Which leads us to another hot topic: diversity and inclusion. How important is this to you, especially now?
It underpins everything we do. We have an ambition for the composition of teams in terms of gender, age and nationality, but that’s only the first step. You can have diversity in your workforce but without inclusion. It’s important to make everyone feel included because we know people perform better if they are free to be themselves. And we need to make them feel comfortable no matter how different they are.
Inclusion is part of who we are. But we can’t get complacent when we move to a ‘new normal’. I’ve learned that introverted people need to be drawn out. Or, people working from home may feel they don’t have opportunities to speak up during a meeting. We have to be really, really conscious about creating that inclusive environment. We’ve just just been recognised by Financial Times (FT) as one of the leading European companies in inclusiveness, so we’re definitely moving in the right direction. Let’s keep it that way.
Apart from the shift to remote working, there’s also a huge digital transformation going on. How to prepare for that shock?
HR is here to enable our business performance. That’s why we’re working with the business helping employees develop the capabilities that we’ll need to deliver our strategy as a company. We call those our Big 6 capabilities. Let me give one example: data fluency. Data fluency is not just for data scientists. We all need to be data fluent, but your level of data fluency depends on your role. In a contact centre it means something different than if you work in Financial Markets. Data fluency is not scary – it’s cool stuff.
What’s your advice to employees right now?
First, don’t deprioritise your own wellbeing. Take it seriously and make use of our offerings. On airplanes, they always tell you to put the oxygen mask on yourself first before putting it on your child. That’s an extreme example, but it reminds us that you have to take care of yourself first. Secondly, look ahead, stay focused on your development plan and make sure you have good performance conversations with your manager.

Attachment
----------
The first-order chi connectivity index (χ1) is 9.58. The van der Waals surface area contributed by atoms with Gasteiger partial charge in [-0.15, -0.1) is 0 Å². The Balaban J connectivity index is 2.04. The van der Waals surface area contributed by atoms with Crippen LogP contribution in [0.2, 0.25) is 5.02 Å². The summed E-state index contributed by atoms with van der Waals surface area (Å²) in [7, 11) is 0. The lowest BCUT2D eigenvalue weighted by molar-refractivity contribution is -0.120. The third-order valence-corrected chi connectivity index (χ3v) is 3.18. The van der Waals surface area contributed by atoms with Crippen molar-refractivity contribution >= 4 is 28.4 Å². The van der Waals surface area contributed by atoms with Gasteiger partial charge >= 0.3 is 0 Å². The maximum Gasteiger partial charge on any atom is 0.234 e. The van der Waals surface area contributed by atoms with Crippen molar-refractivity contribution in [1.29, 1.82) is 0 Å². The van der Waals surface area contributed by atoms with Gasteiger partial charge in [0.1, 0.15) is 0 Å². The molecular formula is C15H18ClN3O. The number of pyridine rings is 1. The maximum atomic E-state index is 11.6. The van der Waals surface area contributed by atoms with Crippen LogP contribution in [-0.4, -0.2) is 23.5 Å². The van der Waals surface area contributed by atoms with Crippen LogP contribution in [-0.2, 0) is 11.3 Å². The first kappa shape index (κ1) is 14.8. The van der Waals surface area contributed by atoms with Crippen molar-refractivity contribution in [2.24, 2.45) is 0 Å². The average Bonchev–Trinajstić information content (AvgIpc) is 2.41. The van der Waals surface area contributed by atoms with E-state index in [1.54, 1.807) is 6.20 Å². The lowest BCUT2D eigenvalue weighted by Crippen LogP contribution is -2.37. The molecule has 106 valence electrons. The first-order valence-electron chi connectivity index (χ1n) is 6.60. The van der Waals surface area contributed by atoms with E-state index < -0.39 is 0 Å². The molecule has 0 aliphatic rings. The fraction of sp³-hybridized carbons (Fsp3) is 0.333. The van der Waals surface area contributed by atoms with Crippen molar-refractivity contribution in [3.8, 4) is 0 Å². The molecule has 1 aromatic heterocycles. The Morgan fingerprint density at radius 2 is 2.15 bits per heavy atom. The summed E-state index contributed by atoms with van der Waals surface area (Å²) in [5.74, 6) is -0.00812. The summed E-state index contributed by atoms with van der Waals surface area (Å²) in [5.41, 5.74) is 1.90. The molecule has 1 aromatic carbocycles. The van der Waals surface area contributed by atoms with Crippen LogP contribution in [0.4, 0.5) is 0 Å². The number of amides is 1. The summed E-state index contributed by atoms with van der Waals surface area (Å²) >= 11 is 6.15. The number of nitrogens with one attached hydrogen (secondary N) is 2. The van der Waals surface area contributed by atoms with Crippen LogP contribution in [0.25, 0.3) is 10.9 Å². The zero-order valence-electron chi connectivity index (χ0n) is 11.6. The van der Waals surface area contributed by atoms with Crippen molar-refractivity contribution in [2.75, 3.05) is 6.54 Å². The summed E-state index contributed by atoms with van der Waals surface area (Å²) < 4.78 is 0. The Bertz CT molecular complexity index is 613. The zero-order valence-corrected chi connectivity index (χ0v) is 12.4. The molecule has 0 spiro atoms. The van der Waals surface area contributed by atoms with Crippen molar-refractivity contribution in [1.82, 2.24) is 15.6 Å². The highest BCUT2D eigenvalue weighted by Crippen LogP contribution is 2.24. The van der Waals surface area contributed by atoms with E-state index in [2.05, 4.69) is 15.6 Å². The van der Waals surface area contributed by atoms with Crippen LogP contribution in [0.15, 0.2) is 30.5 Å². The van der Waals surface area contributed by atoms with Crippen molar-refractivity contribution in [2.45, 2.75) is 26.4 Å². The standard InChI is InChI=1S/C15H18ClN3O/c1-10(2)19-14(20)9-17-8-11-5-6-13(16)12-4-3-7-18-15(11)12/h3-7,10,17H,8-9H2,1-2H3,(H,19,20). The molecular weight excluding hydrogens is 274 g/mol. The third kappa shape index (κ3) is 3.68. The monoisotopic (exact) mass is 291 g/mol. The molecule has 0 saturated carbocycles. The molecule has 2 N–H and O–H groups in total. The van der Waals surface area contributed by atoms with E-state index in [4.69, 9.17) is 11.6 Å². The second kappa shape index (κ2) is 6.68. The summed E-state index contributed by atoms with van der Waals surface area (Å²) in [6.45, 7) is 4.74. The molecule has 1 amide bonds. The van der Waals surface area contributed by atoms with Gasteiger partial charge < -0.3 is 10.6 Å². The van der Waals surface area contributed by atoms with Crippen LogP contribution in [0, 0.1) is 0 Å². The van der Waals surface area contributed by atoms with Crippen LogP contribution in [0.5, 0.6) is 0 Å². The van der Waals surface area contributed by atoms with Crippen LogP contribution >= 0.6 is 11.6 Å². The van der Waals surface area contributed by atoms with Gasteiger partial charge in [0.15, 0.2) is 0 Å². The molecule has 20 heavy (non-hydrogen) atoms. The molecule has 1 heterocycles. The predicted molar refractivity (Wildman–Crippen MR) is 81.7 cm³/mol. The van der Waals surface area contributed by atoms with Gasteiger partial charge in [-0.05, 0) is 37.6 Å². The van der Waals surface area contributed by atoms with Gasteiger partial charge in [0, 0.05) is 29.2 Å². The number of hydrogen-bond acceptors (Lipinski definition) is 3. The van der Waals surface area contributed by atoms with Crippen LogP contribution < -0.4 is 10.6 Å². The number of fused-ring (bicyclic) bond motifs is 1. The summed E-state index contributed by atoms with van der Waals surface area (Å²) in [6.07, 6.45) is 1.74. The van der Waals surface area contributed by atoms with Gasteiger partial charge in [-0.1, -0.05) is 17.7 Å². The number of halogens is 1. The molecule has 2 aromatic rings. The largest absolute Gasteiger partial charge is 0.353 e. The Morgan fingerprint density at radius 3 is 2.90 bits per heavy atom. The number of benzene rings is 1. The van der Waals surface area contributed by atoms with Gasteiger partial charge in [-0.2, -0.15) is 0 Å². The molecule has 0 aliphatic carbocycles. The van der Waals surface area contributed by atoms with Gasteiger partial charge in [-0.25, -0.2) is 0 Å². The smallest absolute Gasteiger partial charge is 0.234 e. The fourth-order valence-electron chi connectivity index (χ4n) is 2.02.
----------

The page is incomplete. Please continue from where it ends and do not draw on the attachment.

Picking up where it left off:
Let’s look ahead. What will the HR function look a few years from now?
We should be just as obsessed with the employee experience as we already are with the customer experience. That means making things easier than shopping online, and having processes that leave time for conversations that matter. I would also love HR to become stronger in analytics, especially on the predictive side. In terms of learning, we’re beginning to offer a really user-driven experience. The ‘My Learning’ platform that’s just launched in Netherlands and Belgium can suggest content relevant to the job you do, including on our Big 6 capabilities. Very much ‘do your thing’!
How is Ruth doing?
“Like everyone, I’ve been juggling work with home. What I’ve learned is that you have to go with it. You can plan, but you have to be flexible and deal with the unexpected. My main challenges personally are managing all the internet traffic when I’m online, having a clear cut-off between home and work, and trying to stay connected to people, despite working from home. I’m an extrovert, so not being able to have face-to-face talks is hard. Instead, I’m having a lot of one-to-one calls. You need to ask ‘how are you?’ in three different ways to find out how someone is really doing. It’s critical to take the time to make a personal connection, even if it’s virtual.”